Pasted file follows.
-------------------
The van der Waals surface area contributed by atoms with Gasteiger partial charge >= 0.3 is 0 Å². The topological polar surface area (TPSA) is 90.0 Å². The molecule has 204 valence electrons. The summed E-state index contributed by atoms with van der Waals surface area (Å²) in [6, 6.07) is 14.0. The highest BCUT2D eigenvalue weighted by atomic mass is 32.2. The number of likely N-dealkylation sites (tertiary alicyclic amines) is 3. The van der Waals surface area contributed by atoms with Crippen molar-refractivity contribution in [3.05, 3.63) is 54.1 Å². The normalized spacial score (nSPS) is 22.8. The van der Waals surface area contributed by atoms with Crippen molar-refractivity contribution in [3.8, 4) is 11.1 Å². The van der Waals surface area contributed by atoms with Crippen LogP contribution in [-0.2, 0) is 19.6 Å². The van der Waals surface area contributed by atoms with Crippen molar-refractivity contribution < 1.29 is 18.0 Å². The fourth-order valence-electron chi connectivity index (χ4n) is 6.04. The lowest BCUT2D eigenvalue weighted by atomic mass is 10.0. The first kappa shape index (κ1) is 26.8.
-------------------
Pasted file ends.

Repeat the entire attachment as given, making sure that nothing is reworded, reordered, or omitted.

The van der Waals surface area contributed by atoms with Gasteiger partial charge >= 0.3 is 0 Å². The topological polar surface area (TPSA) is 90.0 Å². The molecule has 204 valence electrons. The summed E-state index contributed by atoms with van der Waals surface area (Å²) in [6, 6.07) is 14.0. The highest BCUT2D eigenvalue weighted by atomic mass is 32.2. The number of likely N-dealkylation sites (tertiary alicyclic amines) is 3. The van der Waals surface area contributed by atoms with Crippen molar-refractivity contribution in [3.05, 3.63) is 54.1 Å². The normalized spacial score (nSPS) is 22.8. The van der Waals surface area contributed by atoms with Crippen molar-refractivity contribution in [3.8, 4) is 11.1 Å². The van der Waals surface area contributed by atoms with Crippen LogP contribution in [-0.2, 0) is 19.6 Å². The van der Waals surface area contributed by atoms with Crippen molar-refractivity contribution < 1.29 is 18.0 Å². The fourth-order valence-electron chi connectivity index (χ4n) is 6.04. The lowest BCUT2D eigenvalue weighted by atomic mass is 10.0. The first kappa shape index (κ1) is 26.8.